Digs for cemetery researcher questioned
For the past four-plus years, the city has provided an apartment to a University of Chicago forensic researcher. The matters of cost/benefit and liability for the living quarters, as well as the veracity of the project, were the subject of mildly heated discussion at the July 19 City Council meeting.
Jihad Muhammad, founder of the African Scientific Research Institute, is a leading, accredited medical imaging and forensic reconstruction expert (see "Who is Jihad Muhammad?") who is involved in the effort to locate, preserve and investigate slave burial sites throughout the country. Such a site has been identified in the Village of Parks. At the time the decision was made to provide the apartment, Muhammad was associated with ULL faculty members involved in the research.
Named “Promised Land Slave Cemetery,” the site is on private property and not currently accessible. Plans have been suggested to make the site public and establish a visitor center and related businesses around the site, which until recently laid forgotten along Bayou Teche since the time before emancipation.
Mayor Thomas Nelson said that in 2012, when the decision was made to provide living quarters, a nominal price of $100 was placed on the unused apartment in the building behind La Maison Duchamp. When ULL began paying the rent, Thomas said, he made the decision to forgo the payments in appreciation for the many things the university had done for the city and parish over the years.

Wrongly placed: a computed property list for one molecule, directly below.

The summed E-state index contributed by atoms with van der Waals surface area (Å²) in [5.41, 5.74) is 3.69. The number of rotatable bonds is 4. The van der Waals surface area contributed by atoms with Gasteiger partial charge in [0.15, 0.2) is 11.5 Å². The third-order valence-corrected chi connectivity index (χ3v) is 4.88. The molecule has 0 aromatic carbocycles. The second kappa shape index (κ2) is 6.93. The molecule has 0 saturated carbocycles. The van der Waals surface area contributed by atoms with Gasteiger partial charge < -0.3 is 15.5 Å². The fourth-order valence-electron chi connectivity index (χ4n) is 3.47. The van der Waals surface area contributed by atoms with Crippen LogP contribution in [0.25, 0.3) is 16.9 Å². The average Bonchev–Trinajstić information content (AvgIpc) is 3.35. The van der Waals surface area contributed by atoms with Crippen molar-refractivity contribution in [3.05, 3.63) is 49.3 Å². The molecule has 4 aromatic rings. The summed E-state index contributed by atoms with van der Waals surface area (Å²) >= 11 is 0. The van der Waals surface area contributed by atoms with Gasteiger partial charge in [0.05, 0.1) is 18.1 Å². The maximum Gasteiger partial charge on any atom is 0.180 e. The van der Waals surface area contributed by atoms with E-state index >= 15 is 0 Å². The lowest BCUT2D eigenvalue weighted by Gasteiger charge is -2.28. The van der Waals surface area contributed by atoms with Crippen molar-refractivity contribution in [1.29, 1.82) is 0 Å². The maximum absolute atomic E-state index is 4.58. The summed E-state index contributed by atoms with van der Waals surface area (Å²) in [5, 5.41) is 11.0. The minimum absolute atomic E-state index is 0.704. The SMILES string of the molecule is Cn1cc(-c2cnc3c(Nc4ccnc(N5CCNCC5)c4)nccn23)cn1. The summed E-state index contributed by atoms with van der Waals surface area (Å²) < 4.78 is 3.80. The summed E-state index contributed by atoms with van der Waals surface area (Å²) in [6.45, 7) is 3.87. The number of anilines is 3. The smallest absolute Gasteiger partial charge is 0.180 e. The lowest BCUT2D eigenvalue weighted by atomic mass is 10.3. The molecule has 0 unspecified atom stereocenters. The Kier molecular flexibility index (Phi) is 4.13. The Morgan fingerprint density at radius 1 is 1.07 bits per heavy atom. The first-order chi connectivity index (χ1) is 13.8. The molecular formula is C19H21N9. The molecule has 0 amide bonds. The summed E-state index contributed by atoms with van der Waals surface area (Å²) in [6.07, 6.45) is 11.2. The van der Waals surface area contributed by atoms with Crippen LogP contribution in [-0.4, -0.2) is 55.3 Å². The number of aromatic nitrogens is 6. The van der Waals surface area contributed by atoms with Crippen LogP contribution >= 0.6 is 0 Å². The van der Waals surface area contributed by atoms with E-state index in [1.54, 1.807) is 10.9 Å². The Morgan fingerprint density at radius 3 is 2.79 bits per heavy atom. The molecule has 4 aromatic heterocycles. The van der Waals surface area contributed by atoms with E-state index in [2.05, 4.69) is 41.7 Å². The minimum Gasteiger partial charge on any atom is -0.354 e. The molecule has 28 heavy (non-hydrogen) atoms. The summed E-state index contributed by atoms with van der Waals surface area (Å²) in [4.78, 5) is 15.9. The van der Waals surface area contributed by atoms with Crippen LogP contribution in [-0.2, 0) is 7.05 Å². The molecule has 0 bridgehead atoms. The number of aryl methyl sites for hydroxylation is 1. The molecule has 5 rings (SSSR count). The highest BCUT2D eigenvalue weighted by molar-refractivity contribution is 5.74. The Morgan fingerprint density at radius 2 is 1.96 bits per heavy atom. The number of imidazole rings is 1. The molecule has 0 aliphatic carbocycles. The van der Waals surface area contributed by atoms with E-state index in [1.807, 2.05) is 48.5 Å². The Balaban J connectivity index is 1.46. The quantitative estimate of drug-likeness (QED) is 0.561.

Residents Aaron Flegeance, Melba Braud and Helen Bourda spoke enthusiastically in defense of Muhammad and his work. All three have been deeply involved in the establishment of the African American Museum and projects attempting to trace the histories of slaves in South Louisiana.
City attorney Alan Durand told the council that he needed to research the contract drawn in 2012 for use of the quarters to find out what the city’s obligations and potential liabilities are. He said that he would have the information at the next council meeting.
In other business, George Choplin and Suzy Carpenter of the Kiwanis presented invitations to council members for the 2016 Pepper Extravaganza on Aug. 20. The Kiwanis will honor the city with a “Hall of Fame Award” at the event, which will be held at the Woodmen Life building at 1255 Capritto-Forty Arpent Road.
The Pepper Festival itself will be held at the St. Martinville Festival Grounds on Sept. 16-17. This will be the festival’s 25th year in St. Martinville. Carpenter said that the Pepper Festival returns $30,000 each year to the city.
Also, the respected Louisiana Youth Elite Tiger sports organization was given permission to hold a red-light drive on Main Street on Aug. 6.
Finally, Mayor Nelson said that a grant has been finalized for a floating kayak launch and installation should happen in the next few months. Similar docks have been installed in Breaux Bridge and Loreauville, and are providing easy access to the Teche for recreational use.
Cory Werk of Bayou Teche Experience told the Teche News that the Breaux Bridge dock is proving very usable and is a popular addition to Parc des Ponts. Docks are planned all along route of the Bayou Teche Water Trail, which was designated last year.
The St. Martinville dock is to be installed just south of Evangeline Oak, near the boat ramp, but will be movable. Nelson said that the dock can be placed at the festival grounds for events such as the Tour du Teche.